During the summer, getting enough vitamin D is not a problem. However, as the cold sets in and the only chance to see the sun is during work hours, the chances of getting enough vitamin D naturally into our bodies becomes impossible.
We normally get vitamin D through our skin from the sun’s ultraviolet B rays. Vitamin D is critical for calcium absorption and the maintenance of strong, healthy bones. Deficiencies can lead to brittle and broken bones. It also plays a role in managing inflammation, autoimmune disease risk, heart health, and cognitive functions. People with fair skin can get enough vitamin D during the summer by exposing their face, arms, and legs to sunlight for just five – 10 minutes several times per week when the sun is at its highest peak. People with more melanin, resulting in darker complexions, will need longer periods in the sun as melanin limits vitamin D absorption.
Here in Canada, during the winter, the sun is lower and its UVB rays are much weaker. There is no way you can get enough vitamin B during the winter’s sun. Thankfully, you can get vitamin D from other sources. In both Canada and the US the recommended daily amount of vitamin D is between 800-1000 IUs or 20 -25 micrograms. The exact amount can vary depending on your age, skin colour, health conditions, and natural exposure to sunlight.
Sources of Vitamin D include, fatty fish (such as salmon, tuna, sardines), cod liver oil, beef liver, egg yolks, and some mushrooms. Unfortunately, most people’s diet does not include enough of these foods. Other foods such as cow’s milk, some soymilk, cereal, and orange juice have been fortified with vitamin D as well as other vitamins and minerals. However not all of these foods are fortified, you need to be careful and check the nutritional label if you are looking for Vitamin D.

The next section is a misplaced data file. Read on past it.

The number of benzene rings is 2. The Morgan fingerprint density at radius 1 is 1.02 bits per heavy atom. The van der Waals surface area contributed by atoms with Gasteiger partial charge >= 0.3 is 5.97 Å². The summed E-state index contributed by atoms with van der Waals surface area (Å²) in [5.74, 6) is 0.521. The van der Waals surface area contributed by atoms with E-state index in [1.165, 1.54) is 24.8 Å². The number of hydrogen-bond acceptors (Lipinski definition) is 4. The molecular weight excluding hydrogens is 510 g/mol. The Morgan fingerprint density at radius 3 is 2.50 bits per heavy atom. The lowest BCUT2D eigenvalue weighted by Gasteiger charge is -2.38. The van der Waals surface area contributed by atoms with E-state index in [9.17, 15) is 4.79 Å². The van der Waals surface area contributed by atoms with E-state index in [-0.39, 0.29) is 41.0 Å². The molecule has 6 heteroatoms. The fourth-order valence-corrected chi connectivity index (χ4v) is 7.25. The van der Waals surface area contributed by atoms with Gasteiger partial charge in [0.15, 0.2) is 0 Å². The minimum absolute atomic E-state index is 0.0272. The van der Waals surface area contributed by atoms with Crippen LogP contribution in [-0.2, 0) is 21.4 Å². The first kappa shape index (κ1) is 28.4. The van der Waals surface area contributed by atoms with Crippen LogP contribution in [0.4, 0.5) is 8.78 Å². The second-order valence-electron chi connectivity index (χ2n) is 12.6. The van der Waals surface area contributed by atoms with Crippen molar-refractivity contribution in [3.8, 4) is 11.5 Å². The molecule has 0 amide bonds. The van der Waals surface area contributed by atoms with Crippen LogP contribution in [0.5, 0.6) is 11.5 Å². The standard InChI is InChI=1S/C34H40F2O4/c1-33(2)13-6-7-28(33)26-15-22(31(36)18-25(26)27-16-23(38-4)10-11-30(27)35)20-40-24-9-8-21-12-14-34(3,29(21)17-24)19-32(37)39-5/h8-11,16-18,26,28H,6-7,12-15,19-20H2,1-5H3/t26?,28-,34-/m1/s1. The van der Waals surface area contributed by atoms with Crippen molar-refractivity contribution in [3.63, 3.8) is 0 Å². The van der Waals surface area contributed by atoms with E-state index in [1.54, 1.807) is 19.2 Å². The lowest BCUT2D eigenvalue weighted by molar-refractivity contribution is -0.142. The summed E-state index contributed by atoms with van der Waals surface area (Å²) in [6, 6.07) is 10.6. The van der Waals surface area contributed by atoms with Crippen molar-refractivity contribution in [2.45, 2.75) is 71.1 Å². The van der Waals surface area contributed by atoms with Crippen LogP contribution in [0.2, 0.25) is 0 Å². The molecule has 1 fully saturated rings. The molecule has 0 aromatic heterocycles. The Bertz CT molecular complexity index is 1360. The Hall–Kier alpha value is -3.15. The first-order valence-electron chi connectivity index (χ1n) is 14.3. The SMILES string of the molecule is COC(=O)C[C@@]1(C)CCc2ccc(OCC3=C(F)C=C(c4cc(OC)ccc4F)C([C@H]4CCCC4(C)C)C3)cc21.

For some people taking a supplement is the way to go. The recommendation is to take Vitamin D3 as this can be absorbed more effectively. Before you start taking a supplement or if you are concerned about your vitamin D levels, consult your doctor or health care provider to ensure you are getting the right amount from the right source. Taking too much vitamin D can build up in your body and result in fatigue, confusion, vomiting, dehydration, constipation, and pain.
If you think a tanning salon will help, think again. Tanning beds/machines emit UVA rays, which are not linked to vitamin D. There can also increase your risk of skin cancer.